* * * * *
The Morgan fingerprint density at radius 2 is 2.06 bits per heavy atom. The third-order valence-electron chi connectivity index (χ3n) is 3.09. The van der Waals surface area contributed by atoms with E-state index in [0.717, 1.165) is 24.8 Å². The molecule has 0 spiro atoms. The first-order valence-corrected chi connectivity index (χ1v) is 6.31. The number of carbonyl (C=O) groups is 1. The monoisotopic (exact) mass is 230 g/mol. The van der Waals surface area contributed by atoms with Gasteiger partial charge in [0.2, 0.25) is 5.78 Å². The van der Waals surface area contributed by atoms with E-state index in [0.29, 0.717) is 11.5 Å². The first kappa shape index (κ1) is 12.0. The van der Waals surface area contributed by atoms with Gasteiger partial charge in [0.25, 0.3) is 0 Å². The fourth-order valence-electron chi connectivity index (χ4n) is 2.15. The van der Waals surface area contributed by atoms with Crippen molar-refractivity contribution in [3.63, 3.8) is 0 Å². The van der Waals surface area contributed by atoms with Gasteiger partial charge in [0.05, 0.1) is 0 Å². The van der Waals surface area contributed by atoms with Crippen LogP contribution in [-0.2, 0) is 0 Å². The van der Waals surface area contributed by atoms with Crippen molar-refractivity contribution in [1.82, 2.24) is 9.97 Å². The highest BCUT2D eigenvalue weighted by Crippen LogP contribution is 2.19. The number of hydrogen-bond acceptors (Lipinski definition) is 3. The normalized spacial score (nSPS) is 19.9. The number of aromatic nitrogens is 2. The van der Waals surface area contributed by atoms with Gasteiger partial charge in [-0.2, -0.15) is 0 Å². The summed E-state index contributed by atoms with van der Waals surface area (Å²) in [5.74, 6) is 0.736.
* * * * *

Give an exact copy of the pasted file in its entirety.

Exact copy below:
The Morgan fingerprint density at radius 2 is 2.06 bits per heavy atom. The third-order valence-electron chi connectivity index (χ3n) is 3.09. The van der Waals surface area contributed by atoms with E-state index in [0.717, 1.165) is 24.8 Å². The molecule has 0 spiro atoms. The first-order valence-corrected chi connectivity index (χ1v) is 6.31. The number of carbonyl (C=O) groups is 1. The monoisotopic (exact) mass is 230 g/mol. The van der Waals surface area contributed by atoms with Gasteiger partial charge in [0.2, 0.25) is 5.78 Å². The van der Waals surface area contributed by atoms with E-state index in [0.29, 0.717) is 11.5 Å². The first kappa shape index (κ1) is 12.0. The van der Waals surface area contributed by atoms with Gasteiger partial charge in [0.25, 0.3) is 0 Å². The fourth-order valence-electron chi connectivity index (χ4n) is 2.15. The van der Waals surface area contributed by atoms with Crippen molar-refractivity contribution in [3.63, 3.8) is 0 Å². The van der Waals surface area contributed by atoms with Gasteiger partial charge in [0.05, 0.1) is 0 Å². The van der Waals surface area contributed by atoms with Crippen LogP contribution in [-0.2, 0) is 0 Å². The van der Waals surface area contributed by atoms with Crippen molar-refractivity contribution in [1.82, 2.24) is 9.97 Å². The highest BCUT2D eigenvalue weighted by Crippen LogP contribution is 2.19. The number of hydrogen-bond acceptors (Lipinski definition) is 3. The normalized spacial score (nSPS) is 19.9. The number of aromatic nitrogens is 2. The van der Waals surface area contributed by atoms with Gasteiger partial charge in [-0.2, -0.15) is 0 Å². The summed E-state index contributed by atoms with van der Waals surface area (Å²) in [5.74, 6) is 0.736.